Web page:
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Viking Sunstones

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In the northern seas, Viking navigation took place in few favourable conditions as weather or high latitudes often rendered the sight of the Sun or stars impossible, which were used like landmarks. By 1967, a Danish archeologist put forth a theory according to which Viking ships' helmsmen might have used so-called 'sunstones' to remedy that. A rocky crystal, or a 'sunstone' or a 'Viking compass,' allowed the sailors to spot where the Sun was lying when it was not visible. Such theories became very fashionable with the Viking navigational deeds, when one recalled, by the 1960's, that they would had discovered North America about 1000 A.D. That theorecist also based upon ancient Icelandic sagas and too about the use which was made at the time of a so-called 'twilight compass' by Scandinavian airline pilots, which worked upon the polarization of light. In the Hrafns Saga, for example, you can read: 'the weather was thick and stormy [...] The king looked about and saw no blue sky [...] then the king took the sunstone and held it up, and then he saw where [the Sun] beamed from the stone.' Candidate-minerals like that sunstone are miscellaneous semi-precious gemstones like Icelandic calcite, or Norwegian iolite and cordierite. Tourmaline and andalusite might also fit. Such sunstones in any case surely had some value, or a some use given that they are mentioned in the sagas. Researchers of the University of Rennes in France managed to re-build one from a calcite crystal along with its instructions of use. Once cleaved the crystal is affixed with a screen bearing a small hole to limit the field of view; the whole is turned into the direction of the center of the sky illuminated by the hidden Sun as sunlight, when crossing the stone, is dividing into two beams of light. The user then rotated the sunstone until both beams aligned themselves and reached a same -and maximal- brightness. That gave the direction of where the Sun was lying. Such a result works upon the fact that the polarizing sunstone acts like a polarizing filter and the effect yielded when the filter is paralleled to the polarization plane of the light of the Sun. Cordierite crystal is found under the form of pebbles along the coast of Norway; once cleaved, it changes its color -from blue to yellow- and brightness when rotated before a polarized light, like, for example, the one of the Sun as damped by clouds or the horizon. Of note too is that Iceland later was the main production site of optical calcite, a material which allowed the discovery and study of polarization. The 2.8-inch wide Uunartoq disc, a supposed Viking compass as found in Greenland in 1948 in an 11th-century convent, was featuring a central domed object, more easily casting a shadow of the Sun, and likely used in conjunction with sunstones and a wooden slab. That would have constituted a 'twilight compass' with a accuracy of 4 degrees. Such a compass likely could work up to 50 minutes after sunset around the equinox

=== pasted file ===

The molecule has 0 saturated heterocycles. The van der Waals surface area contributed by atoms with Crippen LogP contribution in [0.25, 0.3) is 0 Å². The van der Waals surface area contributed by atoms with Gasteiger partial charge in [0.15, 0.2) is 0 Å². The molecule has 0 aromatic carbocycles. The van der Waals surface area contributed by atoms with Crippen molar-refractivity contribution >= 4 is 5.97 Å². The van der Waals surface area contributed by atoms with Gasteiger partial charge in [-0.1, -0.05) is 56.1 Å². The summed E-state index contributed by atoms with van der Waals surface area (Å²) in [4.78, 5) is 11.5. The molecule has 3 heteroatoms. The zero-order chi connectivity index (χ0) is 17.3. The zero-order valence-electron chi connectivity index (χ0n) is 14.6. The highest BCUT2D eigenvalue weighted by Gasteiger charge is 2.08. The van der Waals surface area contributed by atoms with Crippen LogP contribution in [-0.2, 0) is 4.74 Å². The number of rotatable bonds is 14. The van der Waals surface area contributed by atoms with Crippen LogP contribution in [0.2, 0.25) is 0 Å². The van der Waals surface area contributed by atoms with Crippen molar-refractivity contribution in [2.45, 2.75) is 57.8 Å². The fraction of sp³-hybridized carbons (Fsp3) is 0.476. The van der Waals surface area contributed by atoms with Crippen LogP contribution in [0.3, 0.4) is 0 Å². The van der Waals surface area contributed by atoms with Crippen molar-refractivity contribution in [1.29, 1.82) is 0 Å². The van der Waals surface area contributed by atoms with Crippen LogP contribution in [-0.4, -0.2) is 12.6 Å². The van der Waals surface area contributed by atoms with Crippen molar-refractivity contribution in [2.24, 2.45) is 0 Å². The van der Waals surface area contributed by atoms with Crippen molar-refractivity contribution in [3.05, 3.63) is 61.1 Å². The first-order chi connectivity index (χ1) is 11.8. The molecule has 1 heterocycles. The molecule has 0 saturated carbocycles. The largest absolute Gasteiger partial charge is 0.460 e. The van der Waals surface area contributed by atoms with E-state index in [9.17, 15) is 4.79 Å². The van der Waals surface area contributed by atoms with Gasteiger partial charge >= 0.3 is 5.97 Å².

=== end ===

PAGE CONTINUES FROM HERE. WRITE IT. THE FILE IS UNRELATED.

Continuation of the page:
Some however argued that Vikings mostly roamed the seas in summer and that they then could relatively easily determine the position of Sun, even when some clouds were present, without any artefact and that, at last, when the sky was completely overcast, any sunstone could not be used at all. Sagas moreover do not really hint to any detailed direction of use of Viking compasses nor was any sunstone even found like a archeological evidence (or that is controversial). The only such archeological proof of such a sunstone comes much more later, in a Elizabethan shipwreck dated 1592 in the English Channel. They could not use a magnetic compass as a powerful cannon was aboard the metal of which would have interfered with! At last and foremost, opponents of the theory of the sunstone often value that Viking navigational techniques as corroborated by sagas and archelogoy had been constructed, with time or even errors of some sailors, upon coastal navigation and the observation of varied natural phenomenons. Vikings excelled at using coastal landmarks as seen from the sea as they had become trained to observe sea currents, the journey of animals (like fish banks, migrating birds, seals, etc.), or weather events. Northern birds migration routes thus could hint to the Vikings that those were really heading somewhere as, when following the route, they could eventually find lands. That likely was the case, for example, to discover Iceland from the Feroe islands. Like a conclusion, it looks plausible that Viking sunstones be used by Viking sailors as they were part of a vaster set of navigational techniques






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